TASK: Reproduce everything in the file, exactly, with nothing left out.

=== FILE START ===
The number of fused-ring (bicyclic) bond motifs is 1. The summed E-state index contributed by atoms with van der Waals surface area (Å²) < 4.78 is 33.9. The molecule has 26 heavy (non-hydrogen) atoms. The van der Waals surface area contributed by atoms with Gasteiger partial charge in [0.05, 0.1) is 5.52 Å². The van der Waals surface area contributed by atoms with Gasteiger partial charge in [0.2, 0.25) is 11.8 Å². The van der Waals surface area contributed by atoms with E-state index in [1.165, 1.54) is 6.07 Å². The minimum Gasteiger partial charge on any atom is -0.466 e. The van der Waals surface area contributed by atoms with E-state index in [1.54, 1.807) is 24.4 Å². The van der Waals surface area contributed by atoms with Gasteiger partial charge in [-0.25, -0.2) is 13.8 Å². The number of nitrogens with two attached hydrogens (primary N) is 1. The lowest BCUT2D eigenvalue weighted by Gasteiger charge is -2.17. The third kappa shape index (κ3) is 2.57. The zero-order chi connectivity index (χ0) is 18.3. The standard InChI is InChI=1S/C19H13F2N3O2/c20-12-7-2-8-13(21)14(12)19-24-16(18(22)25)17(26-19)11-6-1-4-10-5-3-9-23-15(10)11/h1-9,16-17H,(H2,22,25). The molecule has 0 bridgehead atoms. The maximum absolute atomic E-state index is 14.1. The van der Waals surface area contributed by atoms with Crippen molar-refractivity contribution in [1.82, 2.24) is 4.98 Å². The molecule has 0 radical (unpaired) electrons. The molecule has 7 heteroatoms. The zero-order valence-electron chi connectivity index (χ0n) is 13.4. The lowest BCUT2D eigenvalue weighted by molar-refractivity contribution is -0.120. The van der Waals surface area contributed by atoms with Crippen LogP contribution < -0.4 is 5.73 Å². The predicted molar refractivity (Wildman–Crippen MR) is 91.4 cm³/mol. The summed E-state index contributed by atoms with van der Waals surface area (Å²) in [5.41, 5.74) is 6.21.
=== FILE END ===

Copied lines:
The number of fused-ring (bicyclic) bond motifs is 1. The summed E-state index contributed by atoms with van der Waals surface area (Å²) < 4.78 is 33.9. The molecule has 26 heavy (non-hydrogen) atoms. The van der Waals surface area contributed by atoms with Gasteiger partial charge in [0.05, 0.1) is 5.52 Å². The van der Waals surface area contributed by atoms with Gasteiger partial charge in [0.2, 0.25) is 11.8 Å². The van der Waals surface area contributed by atoms with E-state index in [1.165, 1.54) is 6.07 Å². The minimum Gasteiger partial charge on any atom is -0.466 e. The van der Waals surface area contributed by atoms with E-state index in [1.54, 1.807) is 24.4 Å². The van der Waals surface area contributed by atoms with Gasteiger partial charge in [-0.25, -0.2) is 13.8 Å². The number of nitrogens with two attached hydrogens (primary N) is 1. The lowest BCUT2D eigenvalue weighted by Gasteiger charge is -2.17. The third kappa shape index (κ3) is 2.57. The zero-order chi connectivity index (χ0) is 18.3. The standard InChI is InChI=1S/C19H13F2N3O2/c20-12-7-2-8-13(21)14(12)19-24-16(18(22)25)17(26-19)11-6-1-4-10-5-3-9-23-15(10)11/h1-9,16-17H,(H2,22,25). The molecule has 0 bridgehead atoms. The maximum absolute atomic E-state index is 14.1. The van der Waals surface area contributed by atoms with Crippen molar-refractivity contribution in [1.82, 2.24) is 4.98 Å². The molecule has 0 radical (unpaired) electrons. The molecule has 7 heteroatoms. The zero-order valence-electron chi connectivity index (χ0n) is 13.4. The lowest BCUT2D eigenvalue weighted by molar-refractivity contribution is -0.120. The van der Waals surface area contributed by atoms with Crippen LogP contribution < -0.4 is 5.73 Å². The predicted molar refractivity (Wildman–Crippen MR) is 91.4 cm³/mol. The summed E-state index contributed by atoms with van der Waals surface area (Å²) in [5.41, 5.74) is 6.21.